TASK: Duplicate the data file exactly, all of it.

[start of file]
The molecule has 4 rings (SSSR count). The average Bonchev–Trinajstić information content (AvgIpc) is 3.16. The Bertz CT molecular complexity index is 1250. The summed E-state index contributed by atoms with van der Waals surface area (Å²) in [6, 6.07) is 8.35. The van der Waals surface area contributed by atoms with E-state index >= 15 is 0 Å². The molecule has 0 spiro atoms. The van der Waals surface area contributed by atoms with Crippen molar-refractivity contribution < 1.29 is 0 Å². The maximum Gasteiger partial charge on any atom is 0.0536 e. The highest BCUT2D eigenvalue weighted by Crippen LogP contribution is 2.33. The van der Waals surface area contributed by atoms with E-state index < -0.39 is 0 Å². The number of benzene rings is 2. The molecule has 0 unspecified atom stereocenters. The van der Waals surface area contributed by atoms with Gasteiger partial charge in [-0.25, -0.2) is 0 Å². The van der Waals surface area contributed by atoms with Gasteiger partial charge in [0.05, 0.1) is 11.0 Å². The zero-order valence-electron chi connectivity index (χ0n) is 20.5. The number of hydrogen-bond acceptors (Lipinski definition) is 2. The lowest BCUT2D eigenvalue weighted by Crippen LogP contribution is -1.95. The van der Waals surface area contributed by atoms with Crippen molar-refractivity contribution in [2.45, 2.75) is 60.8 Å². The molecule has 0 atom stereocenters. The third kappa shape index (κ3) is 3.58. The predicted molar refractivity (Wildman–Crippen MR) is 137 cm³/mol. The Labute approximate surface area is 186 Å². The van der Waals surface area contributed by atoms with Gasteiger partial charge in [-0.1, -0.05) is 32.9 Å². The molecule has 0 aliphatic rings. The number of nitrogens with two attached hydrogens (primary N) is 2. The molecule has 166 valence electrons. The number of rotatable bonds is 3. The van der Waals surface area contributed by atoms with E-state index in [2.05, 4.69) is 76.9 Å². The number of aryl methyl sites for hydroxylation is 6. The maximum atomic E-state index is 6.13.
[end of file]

The molecule has 4 rings (SSSR count). The average Bonchev–Trinajstić information content (AvgIpc) is 3.16. The Bertz CT molecular complexity index is 1250. The summed E-state index contributed by atoms with van der Waals surface area (Å²) in [6, 6.07) is 8.35. The van der Waals surface area contributed by atoms with E-state index >= 15 is 0 Å². The molecule has 0 spiro atoms. The van der Waals surface area contributed by atoms with Crippen molar-refractivity contribution < 1.29 is 0 Å². The maximum Gasteiger partial charge on any atom is 0.0536 e. The highest BCUT2D eigenvalue weighted by Crippen LogP contribution is 2.33. The van der Waals surface area contributed by atoms with E-state index < -0.39 is 0 Å². The number of benzene rings is 2. The molecule has 0 unspecified atom stereocenters. The van der Waals surface area contributed by atoms with Gasteiger partial charge in [-0.25, -0.2) is 0 Å². The van der Waals surface area contributed by atoms with Gasteiger partial charge in [0.05, 0.1) is 11.0 Å². The zero-order valence-electron chi connectivity index (χ0n) is 20.5. The number of hydrogen-bond acceptors (Lipinski definition) is 2. The lowest BCUT2D eigenvalue weighted by Crippen LogP contribution is -1.95. The van der Waals surface area contributed by atoms with Crippen molar-refractivity contribution in [2.45, 2.75) is 60.8 Å². The molecule has 0 atom stereocenters. The third kappa shape index (κ3) is 3.58. The predicted molar refractivity (Wildman–Crippen MR) is 137 cm³/mol. The Labute approximate surface area is 186 Å². The van der Waals surface area contributed by atoms with Gasteiger partial charge in [-0.1, -0.05) is 32.9 Å². The molecule has 0 aliphatic rings. The number of nitrogens with two attached hydrogens (primary N) is 2. The molecule has 166 valence electrons. The number of rotatable bonds is 3. The van der Waals surface area contributed by atoms with E-state index in [2.05, 4.69) is 76.9 Å². The number of aryl methyl sites for hydroxylation is 6. The maximum atomic E-state index is 6.13.